Thursday, November 15, 2012

More Women than ever on Capitol HIll


2012 will go down in history as groundbreaking for women:

184 women ran for Congress this year, half were elected
29 women of color will now serve, a record number
20 female Senators, up from 17
81 women elected to the House
4 states - HI, MA, ND, WI elected first female senators EVER
New Hampshire has nation's first all-female delegation
First Asian-American woman in the Senate, Mazie Hirono D-HI
First openly gay Senator - Tammy Baldwin D-WI
First Hindu in Congress, Tulsi Gabbard D-HI
First Disabled Female Veteran in Congress, Tammy Duckworth, D-IL

This election was really something else, and the Republicans underestimated women, just as they underestimated the votes of Latinos, African-Americans, and college students.


From The Daily Beast:
. . . the results came in. It quickly became clear that women hadn’t just reelected the president–they’d dealt a historic blow to the religious right, helped put a record number of women in the Senate, and become the heart of a new governing coalition.
According to CNN exit polls, women made up 53 percent of the electorate, and they went for Obama by 11 points. (Romney, meanwhile, won men by 7.) According to the Center for American Women and Politics at Rutgers, it was the second-largest gender gap in American history, exceeded only by the 1996 electorate. Because of women’s votes, Republicans lost two Senate seats they once seemed certain to win–Missouri and Indiana–after their candidates made shocking comments about rape, pregnancy, and abortion.
Among some conservatives, a realization has begun to set in that they need to start winning over women or get used to being a permanent minority party. Writing in National Review Online, the Independent Women’s Forum’s Carrie Lukas admitted that she’d been wrong in assuming that the “war on women” frame wouldn’t work: “This should be a wakeup call for everyone on the right.”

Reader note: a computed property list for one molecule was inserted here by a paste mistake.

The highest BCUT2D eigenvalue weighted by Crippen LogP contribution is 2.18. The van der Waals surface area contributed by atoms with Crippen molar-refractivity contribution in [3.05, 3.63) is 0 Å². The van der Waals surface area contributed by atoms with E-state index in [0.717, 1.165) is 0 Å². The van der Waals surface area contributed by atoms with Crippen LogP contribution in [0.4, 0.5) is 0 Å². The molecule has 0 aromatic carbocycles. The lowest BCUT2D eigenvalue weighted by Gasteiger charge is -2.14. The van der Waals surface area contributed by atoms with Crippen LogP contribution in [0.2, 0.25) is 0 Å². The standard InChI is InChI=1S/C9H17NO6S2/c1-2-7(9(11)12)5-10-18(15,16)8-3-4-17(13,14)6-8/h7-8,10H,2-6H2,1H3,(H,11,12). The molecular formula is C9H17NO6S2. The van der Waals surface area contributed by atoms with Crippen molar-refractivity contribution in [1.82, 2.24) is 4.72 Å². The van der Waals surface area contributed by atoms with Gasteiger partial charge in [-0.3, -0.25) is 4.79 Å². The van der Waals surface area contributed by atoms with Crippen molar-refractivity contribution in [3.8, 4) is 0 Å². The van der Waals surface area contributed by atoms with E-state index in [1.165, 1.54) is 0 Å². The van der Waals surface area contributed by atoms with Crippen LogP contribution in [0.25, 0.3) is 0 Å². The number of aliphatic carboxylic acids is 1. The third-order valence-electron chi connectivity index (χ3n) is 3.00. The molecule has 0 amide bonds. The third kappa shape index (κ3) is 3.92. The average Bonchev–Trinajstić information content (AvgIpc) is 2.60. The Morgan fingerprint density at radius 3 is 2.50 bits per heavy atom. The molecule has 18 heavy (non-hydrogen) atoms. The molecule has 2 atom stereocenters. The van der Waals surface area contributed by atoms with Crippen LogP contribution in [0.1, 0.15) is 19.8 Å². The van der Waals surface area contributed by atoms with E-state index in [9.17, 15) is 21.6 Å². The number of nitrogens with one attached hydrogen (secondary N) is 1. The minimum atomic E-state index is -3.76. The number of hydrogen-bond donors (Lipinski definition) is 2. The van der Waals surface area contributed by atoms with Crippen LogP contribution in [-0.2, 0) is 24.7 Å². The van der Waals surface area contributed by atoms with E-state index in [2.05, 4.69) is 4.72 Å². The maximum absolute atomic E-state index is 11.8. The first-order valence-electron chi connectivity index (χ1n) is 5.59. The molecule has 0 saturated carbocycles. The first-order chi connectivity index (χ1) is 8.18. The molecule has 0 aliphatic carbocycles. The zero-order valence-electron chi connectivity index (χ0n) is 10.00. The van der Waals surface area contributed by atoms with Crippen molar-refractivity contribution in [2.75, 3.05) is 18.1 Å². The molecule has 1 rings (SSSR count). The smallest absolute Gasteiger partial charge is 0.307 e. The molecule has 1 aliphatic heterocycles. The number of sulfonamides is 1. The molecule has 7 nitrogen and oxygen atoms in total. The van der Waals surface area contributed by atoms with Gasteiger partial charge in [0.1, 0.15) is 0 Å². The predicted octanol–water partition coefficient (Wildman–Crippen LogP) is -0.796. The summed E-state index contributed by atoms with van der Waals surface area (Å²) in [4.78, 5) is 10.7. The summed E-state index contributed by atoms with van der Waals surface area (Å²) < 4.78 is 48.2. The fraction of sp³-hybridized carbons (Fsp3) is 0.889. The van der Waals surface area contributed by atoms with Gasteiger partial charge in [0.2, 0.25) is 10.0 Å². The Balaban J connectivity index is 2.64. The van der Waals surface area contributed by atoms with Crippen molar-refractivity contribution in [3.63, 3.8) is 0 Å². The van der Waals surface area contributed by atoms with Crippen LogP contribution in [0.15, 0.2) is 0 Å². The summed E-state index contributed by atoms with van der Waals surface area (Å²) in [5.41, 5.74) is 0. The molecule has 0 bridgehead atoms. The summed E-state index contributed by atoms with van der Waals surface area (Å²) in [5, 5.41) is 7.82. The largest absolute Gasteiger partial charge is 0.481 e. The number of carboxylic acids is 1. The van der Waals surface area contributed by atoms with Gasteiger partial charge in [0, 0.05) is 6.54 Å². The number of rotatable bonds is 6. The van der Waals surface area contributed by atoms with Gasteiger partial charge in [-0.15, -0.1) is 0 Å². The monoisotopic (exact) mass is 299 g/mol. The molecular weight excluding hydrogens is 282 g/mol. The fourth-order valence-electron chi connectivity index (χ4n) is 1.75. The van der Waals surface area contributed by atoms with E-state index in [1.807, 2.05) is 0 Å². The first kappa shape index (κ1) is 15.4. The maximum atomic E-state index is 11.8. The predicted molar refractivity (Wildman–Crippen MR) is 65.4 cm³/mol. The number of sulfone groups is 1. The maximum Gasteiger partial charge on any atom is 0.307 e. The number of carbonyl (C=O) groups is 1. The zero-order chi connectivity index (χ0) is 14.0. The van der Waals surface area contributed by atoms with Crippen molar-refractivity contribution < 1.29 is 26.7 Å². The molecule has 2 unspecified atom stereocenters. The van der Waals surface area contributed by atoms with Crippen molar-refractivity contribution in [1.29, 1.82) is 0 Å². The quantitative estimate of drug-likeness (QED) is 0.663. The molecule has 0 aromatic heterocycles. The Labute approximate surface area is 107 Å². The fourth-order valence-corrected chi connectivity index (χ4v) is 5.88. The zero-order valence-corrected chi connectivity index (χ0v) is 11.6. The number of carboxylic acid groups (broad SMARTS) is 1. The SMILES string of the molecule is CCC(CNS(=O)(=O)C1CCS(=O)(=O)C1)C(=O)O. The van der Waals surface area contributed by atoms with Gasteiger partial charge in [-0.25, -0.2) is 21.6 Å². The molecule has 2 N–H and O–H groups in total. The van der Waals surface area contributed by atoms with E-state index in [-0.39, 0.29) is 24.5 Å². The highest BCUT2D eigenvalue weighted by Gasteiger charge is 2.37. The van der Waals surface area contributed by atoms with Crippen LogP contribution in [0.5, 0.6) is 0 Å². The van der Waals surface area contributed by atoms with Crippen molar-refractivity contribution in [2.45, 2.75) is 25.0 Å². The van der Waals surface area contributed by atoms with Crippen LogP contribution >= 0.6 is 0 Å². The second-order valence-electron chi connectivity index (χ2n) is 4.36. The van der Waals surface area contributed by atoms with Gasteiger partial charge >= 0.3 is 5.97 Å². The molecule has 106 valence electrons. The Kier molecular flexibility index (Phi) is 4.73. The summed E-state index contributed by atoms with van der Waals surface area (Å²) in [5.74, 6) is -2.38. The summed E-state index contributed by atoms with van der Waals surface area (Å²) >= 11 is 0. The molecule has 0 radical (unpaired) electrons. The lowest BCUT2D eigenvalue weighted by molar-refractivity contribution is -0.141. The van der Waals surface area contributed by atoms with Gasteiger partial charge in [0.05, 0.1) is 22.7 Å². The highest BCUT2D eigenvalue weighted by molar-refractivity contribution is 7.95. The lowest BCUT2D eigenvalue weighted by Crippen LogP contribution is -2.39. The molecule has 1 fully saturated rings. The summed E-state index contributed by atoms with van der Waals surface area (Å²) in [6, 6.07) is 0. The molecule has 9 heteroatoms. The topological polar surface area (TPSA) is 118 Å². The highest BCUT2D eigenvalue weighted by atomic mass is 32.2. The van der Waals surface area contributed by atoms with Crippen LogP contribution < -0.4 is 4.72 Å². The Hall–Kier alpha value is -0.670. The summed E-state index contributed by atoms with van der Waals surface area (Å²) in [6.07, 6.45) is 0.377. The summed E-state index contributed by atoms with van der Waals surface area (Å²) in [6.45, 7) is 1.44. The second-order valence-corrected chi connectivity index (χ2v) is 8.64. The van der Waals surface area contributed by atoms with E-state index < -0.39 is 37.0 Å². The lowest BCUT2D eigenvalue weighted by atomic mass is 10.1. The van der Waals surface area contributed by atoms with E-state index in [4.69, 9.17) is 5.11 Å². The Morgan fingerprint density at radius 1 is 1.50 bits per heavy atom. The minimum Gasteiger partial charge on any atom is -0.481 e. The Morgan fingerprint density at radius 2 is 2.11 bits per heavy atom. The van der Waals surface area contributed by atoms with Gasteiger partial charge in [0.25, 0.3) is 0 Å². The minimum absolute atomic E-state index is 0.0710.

All six female incumbent Democrats won their re-election, including Claire McCaskill of Missouri, who had been in tight race until her opponent, Rep. Todd Akin, made his comments about "legitimate rape." Democrats joining the Senate next year will be Democrats Tammy Baldwin (Wis.), Mazie Hirono (Hawaii), Elizabeth Warren (Mass.), and Heidi Heitkamp (N.D.). (Rick Berg of North Dakota conceded the race late yesterday to Heitkamp.) Six other female Democrat senators were not up for re-election this year.

Thus the full list of female senators for 2013 includes 16 Democrats:

1. Tammy Baldwin (Wisconsin, incoming)
2. Mazie Hirono (Hawaii, incoming)
3. Elizabeth Warren (Massachusetts, incoming)
4. Heidi Heitkamp (North Dakota, incoming)
5. Claire McCaskill (Missouri, re-elected)
6. Debbie Stabenow (Michigan, re-elected)
7. Dianne Feinstein (California, re-elected)
8. Amy Klobuchar (Minnesota, re-elected)
9. Kirsten Gillibrand (New York, re-elected)
10. Maria Cantwell (Washington re-elected)
11. Patty Murray (Washington)
12. Barbara Boxer (California)
13. Barbara Mikulski (Maryland)
14. Mary Landrieu (Louisiana)
15. Kay Hagan (North Carolina)
16. Jeanne Shaheen (New Hampshire)

And four Republicans:

17. Deb Fisher (Nebraska incoming)
18. Kelly Ayotte (New Hampshire)
19. Susan Collins (Maine)
20. Lisa Murkowski (Alaska)

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